Spotted this shirt, titled “Analog Retirement”, over at BustedTees. The design might be cute and creative, but it was obviously created by someone who isn’t a photographer. Sure the photographic film industry hasn’t been doing so hot over the past decade, but you can’t compare film with cassette tapes, VHS tapes, and floppy disks. Those technologies offer no advantages over the ones that replaced them, while analog photography does. As long as there are people passionate about shooting film, the medium should do just fine.
Light painting is sometimes called light graffiti, but who does graffiti with flashlights? Halo is a neat light-painting tool designed by Aïssa Logerot that makes painting with light feel much more natural for people accustomed to creating… less-legal forms of art. Shaped like an aerosol can of spray paint, the tool includes interchangeable LED lights for painting in different colors and a battery inside that recharges when the can is shaken.
Over the weekend, Japanese blog ktf__design published this image of what appears to be the new mirrorless camera Nikon will reportedly announce on Wednesday. If it’s just some fan-made mockup, they did a great job — the mount and sensor section looks
identical almost identical to the photo that leaked back in July.
(via ktf__design via Photography Bay)
Update: According to Nikon Rumors, the image is fake.
Here’s a weekend project idea: personalize your camera’s wrist strap by making it look like a friendship bracelet! All you need is some embroidery thread and some time. Simply repeat a simple knot over and over and your strap will magically be covered with a neat repeating pattern. Head on over to KEH for the step-by-step tutorial.
Camera Wrist Strap Cover: How-To [KEH Camera Blog]
Leave it to Leica to come up with strange ideas for special edition cameras. The company is collaborating with Japanese anime mechanical designer Kunio Okawara — the guy behind the original Gundam design — on an “Okawara Factory” limited edition V-LUX 30, which features a laser engraved design that makes it look like it’s being disassembled. Only 200 of them will be produced, with each one priced at ¥89,250, or about $1,150.
Developer Boris Smus came up with this super minimalist way of sharing his email address, Twitter username, and website URL. He writes,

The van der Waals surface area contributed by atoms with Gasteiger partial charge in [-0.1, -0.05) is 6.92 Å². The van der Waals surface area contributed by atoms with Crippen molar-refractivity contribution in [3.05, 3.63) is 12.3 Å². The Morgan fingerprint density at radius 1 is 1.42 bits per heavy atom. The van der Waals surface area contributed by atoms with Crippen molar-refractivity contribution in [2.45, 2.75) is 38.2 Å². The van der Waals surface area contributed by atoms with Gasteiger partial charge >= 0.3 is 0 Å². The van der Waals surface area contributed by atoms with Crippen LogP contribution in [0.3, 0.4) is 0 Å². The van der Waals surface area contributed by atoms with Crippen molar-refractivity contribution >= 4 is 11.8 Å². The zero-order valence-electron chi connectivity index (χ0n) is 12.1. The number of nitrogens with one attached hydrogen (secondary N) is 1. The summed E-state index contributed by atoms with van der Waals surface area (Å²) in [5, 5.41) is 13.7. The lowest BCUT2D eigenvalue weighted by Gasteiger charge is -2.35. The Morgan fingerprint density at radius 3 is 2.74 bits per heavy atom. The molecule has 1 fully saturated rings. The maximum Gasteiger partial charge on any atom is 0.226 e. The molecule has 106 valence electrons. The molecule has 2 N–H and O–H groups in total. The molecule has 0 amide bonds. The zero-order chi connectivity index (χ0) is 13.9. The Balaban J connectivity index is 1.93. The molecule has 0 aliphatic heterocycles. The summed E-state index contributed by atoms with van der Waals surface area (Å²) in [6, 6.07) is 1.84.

I’m ordering a personal set of moo mini cards. These are small, two sided prints. One side contains an image, and the other contains contact information. On the image side, I’m putting snippets of travel photography. The other side is by default a conventional list of contact information, but moo conveniently allows it to be replaced by a custom image.
If you have an email address that lets you do the same thing, this could be a neat way to pass your contact info to prospective clients.
Minimal Business Card Design (via kottke.org)
It’s finally happened — companies are starting to realize that the two lenses on 3D cameras look a whole lot like eyes. This 3-megapixel “Felyne” camera is designed to look like a character from the video game franchise Monster Hunter, and goes on sale later this month in Japan for about $90. Something tells me we’ll be seeing a lot more of this kind of thing if 3D cameras start becoming popular.
I wonder if camera makers can make these things look like they’re blinking whenever you take a picture. That’d be neat… or creepy.
(via Famitsu via PhotoWeeklyOnline)
Film usually comes in pretty boring boxes, but what if you could reuse those boxes as a pinhole camera? Designer Linna Xu won the Packaging category of the 2010 Adobe Design Achievement Awards with this concept, creating these awesome boxes for Ilford medium format film that double as pinhole cameras resembling old school twin-lens reflex cameras. Each box allows users to explore the world of medium format photography without even having a medium format camera!
The Appcam is a new concept design for camera controls — and supposedly a patent — that aims to make handling DSLR and compact cameras more user friendly. Instead of having your camera settings hiding in different menus and changed using different controls (e.g. buttons, scroll wheels, dials), the Appcam turns them all into “apps” that sit conveniently on the LCD touchscreen. The apps/settings can be swapped in and out and reordered, and are adjusted using the physical scroll wheel next to it.
While this may definitely be a more user friendly interface for people who just got their first digital camera, it doesn’t seem like a good idea at all for seasoned DSLR users who already have all their controls where they need them.
Appcam (via Photo Rumors)
We’ve shared a lens cap and hood hybrid here before, but this one is much nicer. “Flower”, dreamt up by designers Rhie Hyi Joong and Lee Sang Hwa, is a concept lens cap that blooms into a hood by simply turning a ring.